They often dress in bowler hats, makeup and white shirts, with added punk accessories like spiked bracelets and leather jackets. Their musical style can be described as either street punk or Oi! —a subgenre popular among working class skinheads, characterized by its simple sing-along structure. The lyrics sometimes reference the exploits of Alex or are written in Nadsat, but like a lot of street punk, it’s mostly about drinking and fighting. Beethoven’s Ninth or Wendy Carlos’ title theme are inserted into song intros, or the bands take a crack at playing the classical numbers themselves, with their own spin.
Probably the most recognized band are the Adicts from Ipswich, England. Since 1975, the band has donned the droog look, and the frontman Keith “Monkey” Warren took it one step further by painting his whole face white with black around his eyes and lips, looking a bit like the Joker. Their music is upbeat and playful yet mischievous. It never directly references the violent aspects of their source material. Still, they gave a wink-and-nod to A Clockwork Orange on their third album Smart Alex, and in 2012, Monkey finally sings in Nadsat on their record All the Young Droogs.
Major Accident (or sometimes just Accident) are another English punk band from the same era who were influenced by A Clockwork Orange, specifically reflected in their dark black-and-white album art. And in their song “Glorious 9th,” the band plays a scrappy instrumental version of “Ode to Joy.” Many bands mimicked the iconic movie poster by Philip Castle, along with the orange font of the title, such as the Malchicks from Southern California and Lower Class Brats from Texas, who get brownie points for at least attempting to rhyme with ‘orange’ in their song “Ultra Violence:” “I think I need some ol’ in-out / I need to find a Devotchka now / Before you know it your life is torn / When you live in a Clockwork Orange.”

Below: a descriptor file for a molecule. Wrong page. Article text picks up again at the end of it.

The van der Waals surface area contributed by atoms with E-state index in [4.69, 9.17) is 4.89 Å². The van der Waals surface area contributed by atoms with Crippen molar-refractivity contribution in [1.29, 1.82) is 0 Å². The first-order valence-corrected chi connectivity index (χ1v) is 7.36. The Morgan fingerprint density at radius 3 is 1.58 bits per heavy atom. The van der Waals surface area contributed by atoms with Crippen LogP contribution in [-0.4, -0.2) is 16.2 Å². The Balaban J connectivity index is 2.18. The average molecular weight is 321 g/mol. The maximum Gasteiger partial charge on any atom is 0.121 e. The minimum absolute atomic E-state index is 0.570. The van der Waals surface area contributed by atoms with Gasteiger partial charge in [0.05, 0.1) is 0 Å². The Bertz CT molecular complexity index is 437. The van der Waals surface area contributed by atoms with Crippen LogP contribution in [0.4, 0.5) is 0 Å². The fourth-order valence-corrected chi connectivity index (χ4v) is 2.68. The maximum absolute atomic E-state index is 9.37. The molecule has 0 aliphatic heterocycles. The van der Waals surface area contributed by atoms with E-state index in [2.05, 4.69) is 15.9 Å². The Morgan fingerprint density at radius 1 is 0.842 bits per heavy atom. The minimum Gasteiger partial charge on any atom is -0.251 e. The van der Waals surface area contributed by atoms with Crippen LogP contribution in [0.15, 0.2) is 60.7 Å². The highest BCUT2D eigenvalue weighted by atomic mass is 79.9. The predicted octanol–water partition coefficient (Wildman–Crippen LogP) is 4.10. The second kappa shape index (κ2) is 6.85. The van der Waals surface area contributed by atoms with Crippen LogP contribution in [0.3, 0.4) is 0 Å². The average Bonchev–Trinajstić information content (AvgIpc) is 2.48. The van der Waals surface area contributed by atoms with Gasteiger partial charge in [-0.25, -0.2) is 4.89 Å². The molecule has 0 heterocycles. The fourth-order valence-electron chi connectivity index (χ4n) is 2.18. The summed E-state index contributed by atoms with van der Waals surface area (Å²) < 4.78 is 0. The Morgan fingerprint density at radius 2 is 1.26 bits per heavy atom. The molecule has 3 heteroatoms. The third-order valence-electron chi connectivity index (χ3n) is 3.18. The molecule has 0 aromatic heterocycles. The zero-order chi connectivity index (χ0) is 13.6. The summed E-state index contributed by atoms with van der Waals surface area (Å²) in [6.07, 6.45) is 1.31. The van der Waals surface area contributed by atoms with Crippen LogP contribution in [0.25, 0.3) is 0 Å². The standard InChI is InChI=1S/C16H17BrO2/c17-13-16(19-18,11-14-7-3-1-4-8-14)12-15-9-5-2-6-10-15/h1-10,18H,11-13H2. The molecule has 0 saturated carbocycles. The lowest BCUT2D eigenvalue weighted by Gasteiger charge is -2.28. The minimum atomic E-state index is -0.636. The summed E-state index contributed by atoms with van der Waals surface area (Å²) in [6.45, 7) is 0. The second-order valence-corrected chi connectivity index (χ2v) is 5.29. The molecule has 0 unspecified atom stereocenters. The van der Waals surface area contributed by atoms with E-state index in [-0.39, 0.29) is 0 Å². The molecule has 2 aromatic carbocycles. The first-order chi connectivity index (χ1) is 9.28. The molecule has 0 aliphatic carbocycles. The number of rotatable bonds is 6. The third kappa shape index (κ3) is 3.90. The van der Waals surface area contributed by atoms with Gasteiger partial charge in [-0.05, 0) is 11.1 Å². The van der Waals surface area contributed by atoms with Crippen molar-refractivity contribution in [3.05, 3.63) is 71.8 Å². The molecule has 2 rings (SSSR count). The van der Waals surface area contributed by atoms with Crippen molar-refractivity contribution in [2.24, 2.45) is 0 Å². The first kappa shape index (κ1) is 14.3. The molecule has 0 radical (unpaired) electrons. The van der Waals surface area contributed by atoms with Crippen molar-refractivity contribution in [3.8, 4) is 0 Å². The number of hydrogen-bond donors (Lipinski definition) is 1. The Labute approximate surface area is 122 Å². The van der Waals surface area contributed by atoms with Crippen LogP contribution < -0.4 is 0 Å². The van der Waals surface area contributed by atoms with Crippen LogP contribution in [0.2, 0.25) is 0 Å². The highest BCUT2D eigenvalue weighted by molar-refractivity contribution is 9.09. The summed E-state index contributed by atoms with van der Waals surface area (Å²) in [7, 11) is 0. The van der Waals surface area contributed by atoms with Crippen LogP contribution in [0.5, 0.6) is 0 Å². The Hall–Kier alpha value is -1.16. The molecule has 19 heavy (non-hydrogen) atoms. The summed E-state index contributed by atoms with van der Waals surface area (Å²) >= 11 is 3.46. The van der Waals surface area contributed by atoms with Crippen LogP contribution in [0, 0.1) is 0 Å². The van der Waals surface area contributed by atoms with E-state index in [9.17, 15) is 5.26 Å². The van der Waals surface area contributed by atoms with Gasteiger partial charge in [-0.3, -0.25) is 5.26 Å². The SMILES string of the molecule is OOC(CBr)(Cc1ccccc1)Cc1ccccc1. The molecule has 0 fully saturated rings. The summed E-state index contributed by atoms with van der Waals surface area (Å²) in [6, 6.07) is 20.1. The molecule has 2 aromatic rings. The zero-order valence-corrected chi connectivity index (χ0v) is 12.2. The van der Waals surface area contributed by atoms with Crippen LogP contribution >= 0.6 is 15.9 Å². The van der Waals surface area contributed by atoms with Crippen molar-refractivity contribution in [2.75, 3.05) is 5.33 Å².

Japan took an interest in the style as well, forming bands of their own like Anny’s LTD. and the masked Hat Trickers. Surprisingly, there are a couple all-female clockwork punk bands like the Devotchkas and the Droogettes. Considering that women are mostly portrayed as victims in the movie, their role reversal as the droogs beating on men who get too close can be seen as empowering. Other bands didn’t want to base their entire persona on a single movie, but still wanted to pay tribute, like in the street fighting anthem “Droogs Don’t Run” by Cock Sparrer and Rancid’s B-side “Clockwork Orange.”
Probably my favorite piece of music I came across is from German punkers Die Toten Hosen (which translates to “The Dead Trousers”), who released an entire concept album called Ein Kleines Bisschen Horrorschau (“A Little Bit of Horrorshow”) in 1988, written specifically for a theatrical adaptation of A Clockwork Orange. The album’s cover has Beethoven’s face smack dab in the middle, and snippets of his Ninth Symphony are sprinkled throughout, including the first track “Hier Kommt Alex” (Here Comes Alex).